But What Does All the Faith Talk Mean?

An open letter to George W. Bush and Al Gore from religious leaders

Never has there been more "faith talk" in a presidential election campaign. And yet, with less than two weeks to go before Election Day, voters have little idea about how all those pious words shape either candidate's policy direction.

I have written that Sen. Joe Lieberman did the country a great service by making it more acceptable for a political candidate to speak about his faith. In doing so, the Democratic vice-presidential nominee took the religion issue away from the Christian right, which had controlled discussions about faith and politics for too long. To his credit, Senator Lieberman has begun to relate his faith to issues such as the environment, care for the elderly, and hate crimes. But while both Vice President Al Gore and Texas Gov. George W. Bush also have spoken of their religion, neither has said much about what those commitments might mean in terms of their political beliefs.

For example, Governor Bush called Jesus his "favorite philosopher" and Vice-President Gore claimed he frequently asks, "What would Jesus do?" when confronting political questions. Does anyone wonder what Jesus might think of one of every five children remaining poor during the most prosperous time in the history of the richest nation on earth? Yet after both candidates raised the scandal of poverty in the midst of prosperity at their summer political conventions, neither has mentioned it since. Two days after The New York Times ran long articles on each of the candidate's religious history and views, The Washington Post ran a cover story on how the poor have been ignored in this election campaign, with both Bush and Gore appealing to middle class and swing voters.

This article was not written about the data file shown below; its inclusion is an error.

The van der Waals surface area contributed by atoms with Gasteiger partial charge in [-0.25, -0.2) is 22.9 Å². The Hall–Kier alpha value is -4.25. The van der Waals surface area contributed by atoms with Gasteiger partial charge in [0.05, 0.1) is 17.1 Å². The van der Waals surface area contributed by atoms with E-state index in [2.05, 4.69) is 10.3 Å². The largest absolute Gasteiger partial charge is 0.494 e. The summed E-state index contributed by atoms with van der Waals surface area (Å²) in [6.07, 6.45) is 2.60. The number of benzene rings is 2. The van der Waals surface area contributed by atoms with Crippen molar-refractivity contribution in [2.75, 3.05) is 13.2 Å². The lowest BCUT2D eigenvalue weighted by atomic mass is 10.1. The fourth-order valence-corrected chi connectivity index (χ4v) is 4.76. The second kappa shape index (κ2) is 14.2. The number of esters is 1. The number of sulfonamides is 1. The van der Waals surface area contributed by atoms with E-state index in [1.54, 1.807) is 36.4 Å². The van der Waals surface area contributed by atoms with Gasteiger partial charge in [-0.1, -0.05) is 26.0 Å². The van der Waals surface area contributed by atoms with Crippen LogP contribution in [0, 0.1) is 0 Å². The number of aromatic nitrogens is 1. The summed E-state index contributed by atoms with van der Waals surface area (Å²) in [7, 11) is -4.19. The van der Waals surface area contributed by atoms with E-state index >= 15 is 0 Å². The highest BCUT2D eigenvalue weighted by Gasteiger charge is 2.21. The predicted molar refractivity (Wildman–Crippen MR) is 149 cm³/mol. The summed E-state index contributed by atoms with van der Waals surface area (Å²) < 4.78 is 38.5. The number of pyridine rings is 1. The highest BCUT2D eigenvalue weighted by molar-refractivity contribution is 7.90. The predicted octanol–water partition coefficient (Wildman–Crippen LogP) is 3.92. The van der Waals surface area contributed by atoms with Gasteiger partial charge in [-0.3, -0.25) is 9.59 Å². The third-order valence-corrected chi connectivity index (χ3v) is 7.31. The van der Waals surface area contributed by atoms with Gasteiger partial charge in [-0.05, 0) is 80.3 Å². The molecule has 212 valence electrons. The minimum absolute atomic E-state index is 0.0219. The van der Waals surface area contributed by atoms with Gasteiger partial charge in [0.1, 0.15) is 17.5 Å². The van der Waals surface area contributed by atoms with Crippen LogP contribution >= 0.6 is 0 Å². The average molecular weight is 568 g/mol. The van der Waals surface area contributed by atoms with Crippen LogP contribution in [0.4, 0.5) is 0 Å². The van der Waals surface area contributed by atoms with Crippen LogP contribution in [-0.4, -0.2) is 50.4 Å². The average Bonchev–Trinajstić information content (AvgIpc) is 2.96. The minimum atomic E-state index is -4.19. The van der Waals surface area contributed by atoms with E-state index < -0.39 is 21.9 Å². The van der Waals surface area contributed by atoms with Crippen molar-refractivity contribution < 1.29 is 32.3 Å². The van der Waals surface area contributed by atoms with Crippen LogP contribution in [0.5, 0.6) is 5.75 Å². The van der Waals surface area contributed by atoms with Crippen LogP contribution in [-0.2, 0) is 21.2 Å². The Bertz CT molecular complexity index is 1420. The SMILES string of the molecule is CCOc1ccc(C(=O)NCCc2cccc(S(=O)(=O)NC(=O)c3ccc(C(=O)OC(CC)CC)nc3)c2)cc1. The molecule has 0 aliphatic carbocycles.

Only in a black Dallas church did Al Gore recently remember to say that all our prosperity gives us the opportunity to "bring good news to the poor." But why is that only an issue in church? Apparently, it again falls to religious leaders to remind these politicians of the implications of their faith statements.

Fifty Christian leaders have just done that. During a recent gathering, the religious leaders challenged each candidate to tie their statements and professed commitments to an issue central to the Bible--how we treat the needy. Here is their open letter to the presidential candidates:

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Jim Wallis
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